With this question in mind, thoughts naturally arise. It’s an excellent starting point for meditation. In meditation you may observe the patterns of your thinking. Perhaps it is an object of your clinging or a fear. Your clinging will have a language of its own, but it generally runs on in your mind like a fixed narrative, or a loop with no outlet. When we meditate on this, we may find that we justify why we’re clinging. We may think that suffering is simply part of life and loving. Still, when you listen to your body and spirit, you become aware of not feeling at ease. You may feel tense, frustrated or angry.

In my experience clinging is attached to deep rooted fears. A deep rooted fear stems from childhood or a trauma. There are many clairvoyants who believe that fears can hold over from a past life time. A fear of scarcity, for example, will have you clinging to money. You may have become greedy or miserly. Fear of being alone or unlovable may have you clinging to a person or an unhappy relationship. Fear of death may have you clinging to excessive health routines or young people. When we cling, we have over identified our self with something and feel lost without it.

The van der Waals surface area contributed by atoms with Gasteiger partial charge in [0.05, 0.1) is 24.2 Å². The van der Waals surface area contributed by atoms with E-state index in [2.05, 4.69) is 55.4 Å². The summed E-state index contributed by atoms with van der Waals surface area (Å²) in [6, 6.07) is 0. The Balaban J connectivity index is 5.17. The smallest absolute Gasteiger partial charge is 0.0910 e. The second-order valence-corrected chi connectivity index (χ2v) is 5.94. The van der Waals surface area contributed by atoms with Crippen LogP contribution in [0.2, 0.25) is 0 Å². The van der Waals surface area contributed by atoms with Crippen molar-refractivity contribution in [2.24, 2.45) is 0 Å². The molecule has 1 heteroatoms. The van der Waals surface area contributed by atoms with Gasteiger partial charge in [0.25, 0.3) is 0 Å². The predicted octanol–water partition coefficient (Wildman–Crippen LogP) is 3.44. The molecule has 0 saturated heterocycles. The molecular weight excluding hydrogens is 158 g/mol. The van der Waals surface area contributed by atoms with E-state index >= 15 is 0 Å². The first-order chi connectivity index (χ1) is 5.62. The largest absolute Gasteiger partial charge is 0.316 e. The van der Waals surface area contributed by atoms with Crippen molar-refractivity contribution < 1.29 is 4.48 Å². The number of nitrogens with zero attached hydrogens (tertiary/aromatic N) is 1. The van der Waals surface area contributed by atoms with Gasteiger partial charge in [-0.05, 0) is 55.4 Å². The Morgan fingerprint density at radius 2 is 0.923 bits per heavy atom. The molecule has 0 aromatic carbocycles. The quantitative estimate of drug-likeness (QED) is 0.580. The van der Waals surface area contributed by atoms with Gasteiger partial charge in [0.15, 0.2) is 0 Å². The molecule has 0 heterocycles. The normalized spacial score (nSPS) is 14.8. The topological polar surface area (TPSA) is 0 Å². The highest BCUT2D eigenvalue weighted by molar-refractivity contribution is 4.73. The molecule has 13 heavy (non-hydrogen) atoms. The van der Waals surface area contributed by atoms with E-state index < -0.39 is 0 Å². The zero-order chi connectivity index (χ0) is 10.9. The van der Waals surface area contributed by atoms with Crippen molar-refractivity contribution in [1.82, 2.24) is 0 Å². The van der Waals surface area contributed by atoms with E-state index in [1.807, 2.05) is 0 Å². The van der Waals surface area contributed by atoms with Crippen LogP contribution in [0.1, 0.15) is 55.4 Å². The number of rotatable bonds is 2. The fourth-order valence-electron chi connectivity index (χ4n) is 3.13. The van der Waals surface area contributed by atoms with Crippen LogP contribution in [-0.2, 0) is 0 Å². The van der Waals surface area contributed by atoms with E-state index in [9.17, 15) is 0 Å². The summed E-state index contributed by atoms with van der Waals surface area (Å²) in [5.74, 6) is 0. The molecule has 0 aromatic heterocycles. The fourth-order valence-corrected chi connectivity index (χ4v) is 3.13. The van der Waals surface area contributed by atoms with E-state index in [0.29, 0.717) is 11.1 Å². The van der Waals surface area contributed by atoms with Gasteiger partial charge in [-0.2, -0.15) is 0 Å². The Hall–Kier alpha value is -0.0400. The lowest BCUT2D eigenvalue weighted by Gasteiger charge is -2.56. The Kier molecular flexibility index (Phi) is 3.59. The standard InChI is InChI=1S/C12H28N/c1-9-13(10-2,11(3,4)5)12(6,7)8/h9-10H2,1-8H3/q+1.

When we’re faced with a sudden life change or trauma, we’re forced to reevaluate everything. It can be difficult and painful Letting Go in these circumstances because we find ourselves managing Loss and Letting Go simultaneously. It can be tricky figuring out the needs of an emerging identity and releasing attachments at the same time. We worry that if we let go even more we may lose everything! At first, it’s normal to sit with your suffering. Pain is a natural part of life and change. But in our sitting practice we begin to realize that we feel imprisoned by old thoughts and circumstances. Little by little we learn that what is most important in life is never really lost or in jeopardy.

In my practice, I alternate my daily meditation with Love intention and Letting Go. This provides me with the strength, self-care and kindness I need. Trust that you will naturally want to feel lighter and free. Trust that you will naturally lean into your most promising life energy.

What are you holding on to?

Rely on Your Strength